Deals & Steals

11 min read

Shopping online & the risks involved

Shopping online makes life so much easier for everyone without having to set foot outside the house. During these Covid-19 pandemic times, online shopping has peaked to the extent that any high street shop that has not got an online presence will flounder.

Many people are taking on internet shopping for the first time and are enjoying the experience. More choice is available and there is a noticeable increase in the carrier/delivery business.

At sea, with a good internet link, it is now very easy for a seafarer to purchase anything and have it delivered to their home either for themselves, their wife or their sweetheart (or maybe both).

With 90% of what we buy being delivered by ship, we can now understand during this Covid-19 pandemic why shipping is still thriving. After a slight downturn in container freight rates at the start of the pandemic, the rates are now back up to the pre-Covid-19 rates. Despite high street shops being closed due to lockdown and less people leaving their homes to shop.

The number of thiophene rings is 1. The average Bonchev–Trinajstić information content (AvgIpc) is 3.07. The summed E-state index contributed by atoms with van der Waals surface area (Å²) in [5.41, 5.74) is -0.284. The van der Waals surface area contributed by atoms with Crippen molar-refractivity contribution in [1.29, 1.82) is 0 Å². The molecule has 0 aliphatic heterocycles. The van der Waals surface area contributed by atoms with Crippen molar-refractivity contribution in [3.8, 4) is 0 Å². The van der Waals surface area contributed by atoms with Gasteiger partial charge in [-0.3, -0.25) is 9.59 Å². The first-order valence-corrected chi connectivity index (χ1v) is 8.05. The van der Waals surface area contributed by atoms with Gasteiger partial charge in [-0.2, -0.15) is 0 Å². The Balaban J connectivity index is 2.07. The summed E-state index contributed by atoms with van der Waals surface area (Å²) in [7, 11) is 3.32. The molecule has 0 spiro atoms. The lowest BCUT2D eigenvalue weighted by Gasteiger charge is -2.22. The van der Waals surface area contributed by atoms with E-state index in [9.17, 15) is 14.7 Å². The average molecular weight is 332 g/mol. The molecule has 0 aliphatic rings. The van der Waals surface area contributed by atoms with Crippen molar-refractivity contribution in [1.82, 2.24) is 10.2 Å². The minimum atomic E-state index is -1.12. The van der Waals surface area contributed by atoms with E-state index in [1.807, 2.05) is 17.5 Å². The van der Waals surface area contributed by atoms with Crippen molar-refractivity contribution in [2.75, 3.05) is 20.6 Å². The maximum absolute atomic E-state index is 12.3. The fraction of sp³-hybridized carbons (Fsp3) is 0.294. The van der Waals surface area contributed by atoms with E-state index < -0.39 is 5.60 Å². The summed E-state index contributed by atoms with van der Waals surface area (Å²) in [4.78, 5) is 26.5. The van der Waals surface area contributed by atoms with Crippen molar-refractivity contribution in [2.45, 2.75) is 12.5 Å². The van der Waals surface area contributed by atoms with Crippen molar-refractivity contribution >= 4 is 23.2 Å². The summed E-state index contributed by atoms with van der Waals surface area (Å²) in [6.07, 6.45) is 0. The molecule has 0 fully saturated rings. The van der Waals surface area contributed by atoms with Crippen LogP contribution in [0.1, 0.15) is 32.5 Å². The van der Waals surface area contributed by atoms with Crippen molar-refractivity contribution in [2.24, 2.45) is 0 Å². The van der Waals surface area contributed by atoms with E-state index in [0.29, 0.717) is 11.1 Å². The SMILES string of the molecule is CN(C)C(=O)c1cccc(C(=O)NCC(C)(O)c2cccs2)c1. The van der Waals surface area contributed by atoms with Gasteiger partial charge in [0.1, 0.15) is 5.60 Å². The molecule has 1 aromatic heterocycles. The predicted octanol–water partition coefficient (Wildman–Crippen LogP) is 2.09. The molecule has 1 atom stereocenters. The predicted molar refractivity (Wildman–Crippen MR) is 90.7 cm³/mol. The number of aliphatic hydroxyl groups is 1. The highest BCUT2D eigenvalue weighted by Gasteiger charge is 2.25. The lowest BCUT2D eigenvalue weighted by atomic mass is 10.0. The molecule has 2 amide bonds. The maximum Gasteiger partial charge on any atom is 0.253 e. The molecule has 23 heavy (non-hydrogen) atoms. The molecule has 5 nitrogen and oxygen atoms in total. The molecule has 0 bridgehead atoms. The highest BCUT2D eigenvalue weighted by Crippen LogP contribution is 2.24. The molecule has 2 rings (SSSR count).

Hacking your Data

As more people join the online shopping phenomena and are therefore new to the experience, it becomes very easy and convenient for criminals to practise their villainous, wicked ways.

Often the scammers use a two-stage strategy which takes the victim completely off guard. A tiny incident may happen on the victims Facebook messenger such as a message from a friend that does not make sense. However, it’s not from that friend, it’s a carefully thought out plan by a shrewd thief who has infiltrated your friend’s messenger and is attempting to enter your Facebook profile to steal your personal information.

They can find all sorts of information about you such as your mother’s maiden name, where you have worked, the school you went to. They know you will use this information to make up a memorable password. That is how the human mind works.  So, armed with this sensitive information they will use programs to apply stolen data in a flood of login attempts, called “credential stuffing.”

A few days will pass and you have forgotten that little incident and then the thief will strike, taking substantial sums of money from you.

These scammers and fraudsters lurk in the digital realm with the aim of luring people and getting their hands-on personal and sensitive information. Using various smart methods, cybercriminals armed with your personal information now have numerous ways to steal your money.

These days, more than 90% of e-commerce sites’ global login traffic comes from these attacks. The airline and consumer banking industries are also under siege, with about 60% of login attempts coming from criminals